Anyone who watched the ’80s chick flick “Steel Magnolias” is familiar with Shirley MacLain’s character “Weezer” when she wanders into Dolly Parton’s beauty salon, armed with a bag of tomatoes and a scowl that would make Scrooge look like Glinda the Good Witch. When Sally Field’s character calls her on it, MacLaine, belching after a long swig of coke, blurts: “I’m fine! I’m an old Southern woman! We’re supposed to grow vegetables in the dirt and wear funny hats. Nothing’s wrong with me, I’ve just been in a very bad mood for the past 30 years!”
Serving as a reminder of my recent mood swings, my kids downloaded this scene and simultaneously send it to my Iphone whenever they think I’m “over the edge.” “I’d rather be over the edge than over the hill!” I yell in response to no one in particular, while folding my 5’9” daughter’s skinny jeans and thongs, placing them next to my elastic waist denim shorts and granny underwear. (I’m having a “fat month” as I write this; next month I plan on tossing anything that has elastic in my closet even if I have to walk around unable to breathe.)
While MacLaine’s character was probably past menopause and my friends and I are just on its cusp, her line defines what I call “the mood swing years.” Sounds like a ’70s Woodstock throwback term, right? In fact, the whole hippie theme has made a comeback, although I think the politically correct term now is “Boho.” Case in point: For Mother’s Day this year my kids bought me a mood ring, but not because it’s fashion-forward, even though the look is called retro, which seems like an oxymoron to me. They got it to monitor my pre-menopausal mood swings. They know that blue or green indicates it’s ok to ask me for money or the keys to the car, and orange or red means to stay overnight at their friend’s house.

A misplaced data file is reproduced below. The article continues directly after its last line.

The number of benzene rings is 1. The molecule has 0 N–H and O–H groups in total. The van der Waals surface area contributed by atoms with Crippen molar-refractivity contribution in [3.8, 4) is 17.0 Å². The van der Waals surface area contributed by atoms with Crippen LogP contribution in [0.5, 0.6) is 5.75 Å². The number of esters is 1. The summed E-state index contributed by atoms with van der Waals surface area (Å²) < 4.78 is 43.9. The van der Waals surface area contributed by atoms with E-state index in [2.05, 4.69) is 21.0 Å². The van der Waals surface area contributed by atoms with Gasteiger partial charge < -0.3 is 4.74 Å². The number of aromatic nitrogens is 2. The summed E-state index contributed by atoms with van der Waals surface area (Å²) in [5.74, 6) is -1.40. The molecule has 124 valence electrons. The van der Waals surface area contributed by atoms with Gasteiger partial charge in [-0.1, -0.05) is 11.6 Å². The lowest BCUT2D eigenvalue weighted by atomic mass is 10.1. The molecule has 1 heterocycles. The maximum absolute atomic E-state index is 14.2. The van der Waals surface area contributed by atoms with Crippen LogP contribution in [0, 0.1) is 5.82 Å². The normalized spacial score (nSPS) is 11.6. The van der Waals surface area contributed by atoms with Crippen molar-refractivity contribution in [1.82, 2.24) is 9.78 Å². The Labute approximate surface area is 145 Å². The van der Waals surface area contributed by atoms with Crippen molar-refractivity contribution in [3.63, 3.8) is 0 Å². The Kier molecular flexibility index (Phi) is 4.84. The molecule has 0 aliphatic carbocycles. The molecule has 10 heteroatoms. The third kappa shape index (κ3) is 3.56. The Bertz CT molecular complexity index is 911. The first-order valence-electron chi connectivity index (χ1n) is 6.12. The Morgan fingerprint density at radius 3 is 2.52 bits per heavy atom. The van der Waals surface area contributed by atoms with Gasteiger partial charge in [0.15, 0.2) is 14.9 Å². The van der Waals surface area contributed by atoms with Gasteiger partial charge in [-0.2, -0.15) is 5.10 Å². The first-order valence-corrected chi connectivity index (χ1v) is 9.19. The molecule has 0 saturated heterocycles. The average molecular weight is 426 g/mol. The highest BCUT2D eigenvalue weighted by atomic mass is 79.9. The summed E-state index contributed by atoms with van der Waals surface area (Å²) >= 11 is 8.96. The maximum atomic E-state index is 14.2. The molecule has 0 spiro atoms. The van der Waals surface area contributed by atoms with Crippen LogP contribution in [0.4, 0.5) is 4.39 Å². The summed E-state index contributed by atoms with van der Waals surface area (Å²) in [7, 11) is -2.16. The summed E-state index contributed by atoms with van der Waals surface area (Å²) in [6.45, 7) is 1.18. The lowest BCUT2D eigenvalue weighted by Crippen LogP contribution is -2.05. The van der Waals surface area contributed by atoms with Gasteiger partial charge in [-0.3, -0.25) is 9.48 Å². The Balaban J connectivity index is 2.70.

The “mood swing years,” somewhere between the ages of 40 and 50, our sense of wisdom, self confidence and self worth rises, while everything else droops, falls, shrinks and sags. At 5 foot, I can’t afford to shrink even a quarter of an inch. To help combat it, I’ve taken to yoga and Pilates, hoping that perhaps standing on my head and elongating my spine preserves what little height I do have, while simultaneously getting rid of the “muffin top” that has resulted from indulging in too many trips to the bakery and soft pretzel factory. The only good thing about that is my fingers swell from the salt and I can’t wear the mood ring, so my husband and kids never know whether their dinner will be Chinese takeout eaten directly from the carton with chopsticks, or a four-course gourmet dinner served on my grandmother’s china.
Getting older has its perks. Metaphorically speaking, we’re more comfortable in our own skin. (From a physical standpoint, laser therapy is the save-all). We’re less concerned about what other people think and more concerned about how we keep our own minds forward-thinking. Google has become the new senior wonder tool. By mastering the art of manipulating this search engine, we give the impression we’re keeping up and delude ourselves and others into thinking no one considers us “over the hill.”
Although truth be told, by the time we think we know all there is to know, senility sets in and we forget it all anyway.
—Susan Haas Bates
Pennsylvania writer Susan Haas Bates describes herself as a writer, mom and wife in midlife mayhem.